The plot I’m thinking of goes from very normal, with fleshed out characters, to surreal towards the end. I want to wrap it around to have strange foreshadowing at the very beginning of the book to hook the reader, but I haven’t yet hit the jackpot in having the perfect first paragraph.

I wish to start with the main character waking up from a strange, hellish nightmare. This nightmare will become exponentially more important and make more sense as the story goes on, but I don’t want too much to be exposed so early. Right now, I have it like this:

I can’t see my hands.

I can’t see my feet.

A blinding sheet of white burns into my eyes, and a strong taste burns into my throat. I am a floating orb in an endless tunnel with no top or bottom. Still, I will always search for who I have lost, ad infinitum. The memory of what I was before is fading away, and yet one name remains:

Marco! Marco! I screamed at the top of my lungs into the void. A river of tears flowed down my face, or at least they feel like tears.

“Oh, God! Marco, where are you?”

At this point, Marco punches the main character (Otto) in the face to wake him up from the dream, as he had been screaming out loud and Marco couldn’t take it anymore. Banter ensues, and even the next door neighbor comes by to see what all the ruckus was about.

I wish to keep Otto screaming out where Marco is, as this act becomes more relevant later on. I want the reader to know something will happen between them, and the dream is the first hint. I feel Otto describing where he is and when he starts yelling Marco’s name feels a bit choppy, like there’s something missing in between. Should it be more fleshed out, or does it seem alright for someone picking this story up for the first time?


2 Answers 2


If I understand it right, you've written the first scene that's supposed to foreshadow later events, but not yet the later events themselves.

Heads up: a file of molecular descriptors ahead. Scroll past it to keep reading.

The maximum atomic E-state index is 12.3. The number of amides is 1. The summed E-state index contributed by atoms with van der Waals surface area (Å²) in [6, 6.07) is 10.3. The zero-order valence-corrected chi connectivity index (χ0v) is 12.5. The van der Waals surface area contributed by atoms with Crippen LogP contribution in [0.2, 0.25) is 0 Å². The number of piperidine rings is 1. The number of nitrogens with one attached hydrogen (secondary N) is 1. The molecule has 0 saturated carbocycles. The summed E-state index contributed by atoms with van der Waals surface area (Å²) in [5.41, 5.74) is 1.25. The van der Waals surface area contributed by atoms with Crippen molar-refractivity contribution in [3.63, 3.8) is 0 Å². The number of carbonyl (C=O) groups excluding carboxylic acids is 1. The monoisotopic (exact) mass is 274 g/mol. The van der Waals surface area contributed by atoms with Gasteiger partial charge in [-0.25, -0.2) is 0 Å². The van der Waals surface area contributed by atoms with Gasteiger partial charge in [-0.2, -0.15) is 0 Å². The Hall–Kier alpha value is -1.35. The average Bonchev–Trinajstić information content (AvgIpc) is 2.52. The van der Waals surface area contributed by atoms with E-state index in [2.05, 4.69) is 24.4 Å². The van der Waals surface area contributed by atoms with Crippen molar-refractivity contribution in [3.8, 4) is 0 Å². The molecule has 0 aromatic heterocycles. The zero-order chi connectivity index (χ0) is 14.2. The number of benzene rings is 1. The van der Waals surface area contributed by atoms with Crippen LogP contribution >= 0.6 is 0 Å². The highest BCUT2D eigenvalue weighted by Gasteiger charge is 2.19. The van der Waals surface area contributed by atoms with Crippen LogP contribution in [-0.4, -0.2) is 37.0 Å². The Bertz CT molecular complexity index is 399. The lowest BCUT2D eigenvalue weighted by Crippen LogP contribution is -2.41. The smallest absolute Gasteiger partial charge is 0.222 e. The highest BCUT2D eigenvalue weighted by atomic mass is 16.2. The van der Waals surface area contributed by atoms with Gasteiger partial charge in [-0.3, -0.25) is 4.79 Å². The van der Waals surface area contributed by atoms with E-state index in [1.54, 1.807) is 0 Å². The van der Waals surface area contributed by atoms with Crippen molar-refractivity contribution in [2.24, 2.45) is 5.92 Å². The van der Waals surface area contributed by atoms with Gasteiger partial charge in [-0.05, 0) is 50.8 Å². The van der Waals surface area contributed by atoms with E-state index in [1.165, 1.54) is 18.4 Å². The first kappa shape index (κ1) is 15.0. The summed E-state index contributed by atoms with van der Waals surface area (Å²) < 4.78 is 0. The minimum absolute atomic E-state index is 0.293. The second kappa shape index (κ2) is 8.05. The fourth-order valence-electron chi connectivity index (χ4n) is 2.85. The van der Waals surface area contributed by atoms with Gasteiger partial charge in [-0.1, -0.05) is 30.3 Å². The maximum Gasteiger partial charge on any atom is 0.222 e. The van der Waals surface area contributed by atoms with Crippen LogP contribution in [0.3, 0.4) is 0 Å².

You're best equiped to write a good foreshadowing if you know exactly, in minuscule detail, what the foreshadowed events or revelations will be and when and how they will be shown to the reader. Which you can only know that well after you've written the corresponding part of the text.

A concept you're likely to find helpful is called editing (some also use the words reviewing or rewriting). At any point in time before you deem the current version of your story final, even after the first draft is complete, you can go back to any part you've already written and make changes - not only to make the text flow smoother, but to match the other parts of the story, including those that come later, as fits best. You can do this any number of times until you've got a version of the story that you're happy with.

(Some authors don't even write their first draft in order but work on any random scene they feel like until they have them all. Since that method has repeatedly proven completely unproductive for me, I'm not recommending it. If you're wired any similarly to how I am, write from beginning to end.)

What I'm suggesting is, leave this aside for now, write your story to the end, and when you've already got everything that comes later, then go back and polish your foreshadowing if needed.

P. S. Regarding the excerpt you're giving, I straightout skipped it, for two reasons: One, this channel is not a beta-read service, and I won't undermine its rules by providing you that (nor would I really be willing to make such commitment). Two, the quality of a foreshadowing scene is hard to gauge without comparison with what's being foreshadowed, which you didn't include anyway.